P470 Early change in faecal calprotectin during anti-TNFα initiation is strongly predictive of outcome in Crohn’s disease
P. Pavlidis*, G. Chung- Faye, P. Dubois, I. Bjarnason, B. H. Hayee
King’s College Hospital, Department of Gastroenterology, London, United Kingdom
Anti-TNFα agents represent a significant advance in the management of Crohn’s disease (CD). There remains, however, a significant proportion of patients that will not respond and the challenge remains to detect or predict these as early as possible. A pilot study (Leal et al, Gut 2015) to detect prognostic markers of early response to anti-TNFα therapy identified the 2 genes coding for the calprotectin subunits (S100A8 and S100A9) to be amongst the most highly expressed gene transcripts in non-responders. We hypothesised that measuring calprotectin in faeces (FCAL) pre- and post-induction in patients with active inflammatory luminal CD could be used to predict response to anti-TNFα therapy.
Patients were identified through our prospectively kept electronic IBD database. Only anti-TNFα naïve patients with non-penetrating disease (B1 or B2) who received standard induction with infliximab (IFX; 0, 2, and 6 wk, 5mg/kg) or adalimumab ADA (160/80mg) respectively, between January 2013 to December 2014, were included. FCAL measurements (Buhlmann ELISA, values mcg/g faeces) were performed at planned time points pre- and post-induction (within one month before treatment then 68– weeks post first ADA dose, 81–0 weeks post first IFX dose). Outcomes were assessed at 6 and 12 months based on clinical activity scores and the use of corticosteroids (remission [RM] Harvey–Bradshaw Index [HBI] < 5, off corticosteroids > 2 months; response [RS] drop in HBI > 3, off corticosteroids; or non-response [NR]). Outcome measures were defined before data analysis.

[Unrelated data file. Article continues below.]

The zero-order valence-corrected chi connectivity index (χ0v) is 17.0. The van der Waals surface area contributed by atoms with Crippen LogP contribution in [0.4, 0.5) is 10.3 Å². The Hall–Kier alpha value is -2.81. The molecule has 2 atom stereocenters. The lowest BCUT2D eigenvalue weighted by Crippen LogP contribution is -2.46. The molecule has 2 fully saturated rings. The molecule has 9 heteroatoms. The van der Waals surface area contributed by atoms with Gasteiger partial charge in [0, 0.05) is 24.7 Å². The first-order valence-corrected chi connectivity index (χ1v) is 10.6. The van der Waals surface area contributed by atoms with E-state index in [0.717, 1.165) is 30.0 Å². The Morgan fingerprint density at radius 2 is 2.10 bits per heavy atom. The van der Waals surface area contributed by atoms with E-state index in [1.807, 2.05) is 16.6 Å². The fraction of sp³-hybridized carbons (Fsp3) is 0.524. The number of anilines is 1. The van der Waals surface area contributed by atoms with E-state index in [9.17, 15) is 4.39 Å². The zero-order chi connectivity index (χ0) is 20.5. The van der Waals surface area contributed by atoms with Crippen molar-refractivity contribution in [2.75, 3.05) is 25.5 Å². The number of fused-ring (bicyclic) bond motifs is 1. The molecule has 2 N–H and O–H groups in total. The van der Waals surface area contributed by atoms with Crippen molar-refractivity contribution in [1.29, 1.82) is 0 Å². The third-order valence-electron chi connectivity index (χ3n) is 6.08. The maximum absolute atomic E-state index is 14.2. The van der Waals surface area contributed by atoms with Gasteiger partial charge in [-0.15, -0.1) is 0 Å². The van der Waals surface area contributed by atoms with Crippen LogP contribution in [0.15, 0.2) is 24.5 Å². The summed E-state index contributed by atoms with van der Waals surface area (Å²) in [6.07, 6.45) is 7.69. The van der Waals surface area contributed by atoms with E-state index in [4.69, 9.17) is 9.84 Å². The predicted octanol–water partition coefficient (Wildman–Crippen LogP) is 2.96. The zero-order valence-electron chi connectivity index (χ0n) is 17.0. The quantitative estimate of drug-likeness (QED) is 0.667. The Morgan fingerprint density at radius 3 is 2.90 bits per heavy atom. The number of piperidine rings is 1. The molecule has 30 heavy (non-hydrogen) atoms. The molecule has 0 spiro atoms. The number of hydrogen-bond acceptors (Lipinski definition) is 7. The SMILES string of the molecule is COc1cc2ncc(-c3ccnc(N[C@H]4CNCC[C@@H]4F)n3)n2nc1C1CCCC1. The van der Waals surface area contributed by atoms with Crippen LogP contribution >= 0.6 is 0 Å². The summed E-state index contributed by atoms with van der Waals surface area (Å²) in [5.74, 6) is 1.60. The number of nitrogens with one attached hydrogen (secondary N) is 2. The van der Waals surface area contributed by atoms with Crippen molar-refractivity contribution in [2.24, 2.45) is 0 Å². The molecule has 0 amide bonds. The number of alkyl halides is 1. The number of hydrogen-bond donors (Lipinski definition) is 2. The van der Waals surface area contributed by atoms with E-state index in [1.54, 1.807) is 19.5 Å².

At 6 months, RS = 23 (72%) (median HBI 4 [1, 10]; FCAL 55 [10, 1696]); and RM = 17 (53%) (HBI 3 [1, 4] and fcal 42 [10, 171]). In NR (28%) median HBI was 8(7, 9), FCAL 355 (103, 1 400). There was a significant difference in the ΔFCAL from baseline to post-induction in the 3 groups (p < 0.0001). Comparing NR to RM+RS, the area under the curve (AUC) of ΔFCAL to predict outcome at 6 months was 0.97. Using receiver-operating characteristic curve (ROC) analysis, a Δ70% returned a sensitivity and specificity for response of 99% and 96%, respectively (likelihood ratio [LR] = 23). At 12 months, 13/32 (41%) were in remission, but ΔFCAL did not perform as well for this time point (AUC 0.65, p = 0.17). However, a post-induction FCAL<170 had a sensitivity and specificity for remission of 68% and 92%, respectively (LR = 8.9).
When assessed immediately after anti-TNF induction, the change in FCAL (Δ70%) from baseline accurately predicts 6-month outcomes in CD, whereas a FCAL<170 mg/g post-induction predicts remission at 12 months. This approach could be used to guide treatment choices and early decision making.